Journal of Cachexia, Sarcopenia and Muscle
School of Medical and Health Sciences / Nutrition and Health Innovation Research Institute
Australian National Health and Medical Research Council Investigator / Australian Medical Research Future Fund. Grant Number: APP2005987 / NHMRC / MRFF. Grant Number: APP1199726 Deakin University / Amgen / Department of Health and Human Services (DHHS) / Norman Beischer Foundation / National Heart Foundation Future Leader Fellowship. Grant Number: 102817 / Australian Government Research Training Program / Royal Perth Hospital Career Advancement Fellowship. Grant Number: CAF 130/2020 / Western Australian Future Health and Innovation Fund / Dairy Australia / California Dairy Research Foundation / National Dairy Council / Aarhus University Hospital / Danish Dairy Research Foundation / Dutch Dairy Association / Dairy Council of California / Dairy Farmers of Canada / Centre national interprofessionnel de l'economie laitiere / University of Melbourne / Austin Hospital Medical Research Foundation / Sir Edward Dunlop Medical Research Foundation / Hospital Research Foundation
NHMRC Numbers : CRE 1102208, 2003179, APP1099173, APP1162867ARC Number : GNT1174886
Sarcopenia is an age-associated skeletal muscle condition characterized by low muscle mass, strength, and physical performance. There is no international consensus on a sarcopenia definition and no contemporaneous clinical and research guidelines specific to Australia and New Zealand. The Australian and New Zealand Society for Sarcopenia and Frailty Research (ANZSSFR) Sarcopenia Diagnosis and Management Task Force aimed to develop consensus guidelines for sarcopenia prevention, assessment, management and research, informed by evidence, consumer opinion, and expert consensus, for use by health professionals and researchers in Australia and New Zealand.
A four-phase modified Delphi process involving topic experts and informed by consumers, was undertaken between July 2020 and August 2021. Phase 1 involved a structured meeting of 29 Task Force members and a systematic literature search from which the Phase 2 online survey was developed (Qualtrics). Topic experts responded to 18 statements, using 11-point Likert scales with agreement threshold set a priori at > 80 %, and five multiple-choice questions. Statements with moderate agreement (70 % – 80 %) were revised and re-introduced in Phase 3, and statements with low agreement ( < 70 %) were rejected. In Phase 3, topic experts responded to six revised statements and three additional questions, incorporating results from a parallel Consumer Expert Delphi study. Phase 4 involved finalization of consensus statements.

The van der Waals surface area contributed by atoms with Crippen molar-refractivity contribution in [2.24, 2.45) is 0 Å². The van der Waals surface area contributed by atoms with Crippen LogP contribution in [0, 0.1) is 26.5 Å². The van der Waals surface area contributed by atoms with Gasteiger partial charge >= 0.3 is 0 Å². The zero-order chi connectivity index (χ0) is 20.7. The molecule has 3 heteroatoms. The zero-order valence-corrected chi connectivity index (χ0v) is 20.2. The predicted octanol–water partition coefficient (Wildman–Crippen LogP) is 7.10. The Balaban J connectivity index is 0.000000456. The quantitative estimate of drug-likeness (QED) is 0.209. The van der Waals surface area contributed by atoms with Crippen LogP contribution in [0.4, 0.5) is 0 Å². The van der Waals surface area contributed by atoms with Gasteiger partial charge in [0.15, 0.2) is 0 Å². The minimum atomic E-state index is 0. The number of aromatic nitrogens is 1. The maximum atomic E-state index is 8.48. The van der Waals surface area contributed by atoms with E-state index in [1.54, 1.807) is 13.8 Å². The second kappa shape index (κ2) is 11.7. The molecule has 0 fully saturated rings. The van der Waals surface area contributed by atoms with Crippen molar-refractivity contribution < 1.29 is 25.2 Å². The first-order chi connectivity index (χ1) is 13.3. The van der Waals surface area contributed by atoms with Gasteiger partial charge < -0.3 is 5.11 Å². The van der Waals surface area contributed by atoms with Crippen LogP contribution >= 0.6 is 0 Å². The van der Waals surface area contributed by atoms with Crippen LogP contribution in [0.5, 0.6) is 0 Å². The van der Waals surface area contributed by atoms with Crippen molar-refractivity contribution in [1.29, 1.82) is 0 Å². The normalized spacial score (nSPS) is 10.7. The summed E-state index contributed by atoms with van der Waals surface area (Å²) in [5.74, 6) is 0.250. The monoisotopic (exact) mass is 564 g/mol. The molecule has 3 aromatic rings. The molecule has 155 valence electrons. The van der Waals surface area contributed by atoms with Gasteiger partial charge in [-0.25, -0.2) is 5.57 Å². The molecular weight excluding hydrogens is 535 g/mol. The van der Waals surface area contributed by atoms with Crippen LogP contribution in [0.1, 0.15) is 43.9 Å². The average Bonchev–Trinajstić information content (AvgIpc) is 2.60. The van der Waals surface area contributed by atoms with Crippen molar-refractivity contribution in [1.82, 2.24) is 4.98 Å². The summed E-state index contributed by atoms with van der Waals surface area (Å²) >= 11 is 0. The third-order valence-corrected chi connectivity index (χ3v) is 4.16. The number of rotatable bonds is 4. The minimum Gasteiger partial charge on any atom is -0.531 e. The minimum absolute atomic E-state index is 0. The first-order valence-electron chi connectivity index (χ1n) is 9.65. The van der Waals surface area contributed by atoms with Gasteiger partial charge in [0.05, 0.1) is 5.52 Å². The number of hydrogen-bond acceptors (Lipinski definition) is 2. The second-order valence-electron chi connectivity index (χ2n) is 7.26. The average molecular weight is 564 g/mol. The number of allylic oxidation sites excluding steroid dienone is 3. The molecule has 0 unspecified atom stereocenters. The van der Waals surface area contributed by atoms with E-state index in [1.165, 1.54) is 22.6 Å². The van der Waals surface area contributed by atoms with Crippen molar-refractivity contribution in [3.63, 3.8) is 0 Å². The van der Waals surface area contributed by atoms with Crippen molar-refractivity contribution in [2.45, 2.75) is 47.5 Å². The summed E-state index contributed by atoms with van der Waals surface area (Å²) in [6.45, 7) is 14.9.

Topic experts from Australia (n = 62, 92.5 %) and New Zealand (n = 5, 7.5 %) with a mean ± SD age of 45.7 ± 11.8 years participated in Phase 2; 38 (56.7 %) were women, 38 (56.7 %) were health professionals and 27 (40.3 % ) were researchers/academics. In Phase 2, 15 of 18 (83.3 %) statements on sarcopenia prevention, screening, assessment, management and future research were accepted with strong agreement. The strongest agreement related to encouraging a healthy lifestyle (100 %) and offering tailored resistance training to people with sarcopenia (92.5 %). Forty-seven experts participated in Phase 3; 5/6 (83.3 %) revised statements on prevention, assessment and management were accepted with strong agreement. A majority of experts (87.9 %) preferred the revised European Working Group for Sarcopenia in Older Persons (EWGSOP2) definition. Seventeen statements with strong agreement ( > 80 %) were confirmed by the Task Force in Phase 4.
The ANZSSFR Task Force present 17 sarcopenia management and research recommendations for use by health professionals and researchers which includes the recommendation to adopt the EWGSOP2 sarcopenia definition in Australia and New Zealand. This rigorous Delphi process that combined evidence, consumer expert opinion and topic expert consensus can inform similar initiatives in countries/regions lacking consensus on sarcopenia.
Creative Commons License
This work is licensed under a Creative Commons Attribution 4.0 License.